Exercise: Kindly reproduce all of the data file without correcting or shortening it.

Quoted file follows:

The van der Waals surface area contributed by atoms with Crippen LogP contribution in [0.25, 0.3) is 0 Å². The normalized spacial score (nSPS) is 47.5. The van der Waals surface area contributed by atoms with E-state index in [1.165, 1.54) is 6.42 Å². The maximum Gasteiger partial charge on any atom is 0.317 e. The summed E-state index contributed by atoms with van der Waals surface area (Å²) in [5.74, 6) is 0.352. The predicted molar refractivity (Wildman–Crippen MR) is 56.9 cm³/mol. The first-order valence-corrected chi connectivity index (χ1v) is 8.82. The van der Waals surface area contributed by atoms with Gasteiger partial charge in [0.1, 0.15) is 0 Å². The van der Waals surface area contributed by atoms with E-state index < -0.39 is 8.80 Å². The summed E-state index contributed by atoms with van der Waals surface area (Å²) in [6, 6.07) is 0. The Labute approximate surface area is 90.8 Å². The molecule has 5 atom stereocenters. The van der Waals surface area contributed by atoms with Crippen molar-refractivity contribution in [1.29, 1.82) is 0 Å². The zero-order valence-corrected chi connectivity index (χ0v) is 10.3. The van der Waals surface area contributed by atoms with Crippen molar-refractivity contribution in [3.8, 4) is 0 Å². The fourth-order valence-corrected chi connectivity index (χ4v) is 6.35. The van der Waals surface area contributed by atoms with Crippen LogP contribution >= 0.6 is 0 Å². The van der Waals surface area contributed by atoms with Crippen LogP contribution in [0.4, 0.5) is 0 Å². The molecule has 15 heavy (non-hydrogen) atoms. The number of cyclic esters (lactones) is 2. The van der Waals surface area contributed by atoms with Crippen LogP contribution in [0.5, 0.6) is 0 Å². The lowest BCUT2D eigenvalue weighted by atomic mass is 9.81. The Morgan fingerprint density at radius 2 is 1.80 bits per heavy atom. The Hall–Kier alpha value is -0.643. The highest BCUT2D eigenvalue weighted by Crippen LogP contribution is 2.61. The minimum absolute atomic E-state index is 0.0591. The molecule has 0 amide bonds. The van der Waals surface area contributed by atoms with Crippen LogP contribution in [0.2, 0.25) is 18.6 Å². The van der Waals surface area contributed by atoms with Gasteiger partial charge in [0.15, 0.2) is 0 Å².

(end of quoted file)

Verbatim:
The van der Waals surface area contributed by atoms with Crippen LogP contribution in [0.25, 0.3) is 0 Å². The normalized spacial score (nSPS) is 47.5. The van der Waals surface area contributed by atoms with E-state index in [1.165, 1.54) is 6.42 Å². The maximum Gasteiger partial charge on any atom is 0.317 e. The summed E-state index contributed by atoms with van der Waals surface area (Å²) in [5.74, 6) is 0.352. The predicted molar refractivity (Wildman–Crippen MR) is 56.9 cm³/mol. The first-order valence-corrected chi connectivity index (χ1v) is 8.82. The van der Waals surface area contributed by atoms with Gasteiger partial charge in [0.1, 0.15) is 0 Å². The van der Waals surface area contributed by atoms with E-state index < -0.39 is 8.80 Å². The summed E-state index contributed by atoms with van der Waals surface area (Å²) in [6, 6.07) is 0. The Labute approximate surface area is 90.8 Å². The molecule has 5 atom stereocenters. The van der Waals surface area contributed by atoms with Crippen molar-refractivity contribution in [1.29, 1.82) is 0 Å². The zero-order valence-corrected chi connectivity index (χ0v) is 10.3. The van der Waals surface area contributed by atoms with Crippen molar-refractivity contribution in [3.8, 4) is 0 Å². The fourth-order valence-corrected chi connectivity index (χ4v) is 6.35. The van der Waals surface area contributed by atoms with Crippen LogP contribution >= 0.6 is 0 Å². The van der Waals surface area contributed by atoms with Crippen LogP contribution in [0.4, 0.5) is 0 Å². The molecule has 15 heavy (non-hydrogen) atoms. The number of cyclic esters (lactones) is 2. The van der Waals surface area contributed by atoms with Crippen LogP contribution in [0.5, 0.6) is 0 Å². The lowest BCUT2D eigenvalue weighted by atomic mass is 9.81. The Morgan fingerprint density at radius 2 is 1.80 bits per heavy atom. The Hall–Kier alpha value is -0.643. The highest BCUT2D eigenvalue weighted by Crippen LogP contribution is 2.61. The minimum absolute atomic E-state index is 0.0591. The molecule has 0 amide bonds. The van der Waals surface area contributed by atoms with Crippen LogP contribution in [0.2, 0.25) is 18.6 Å². The van der Waals surface area contributed by atoms with Gasteiger partial charge in [0.15, 0.2) is 0 Å².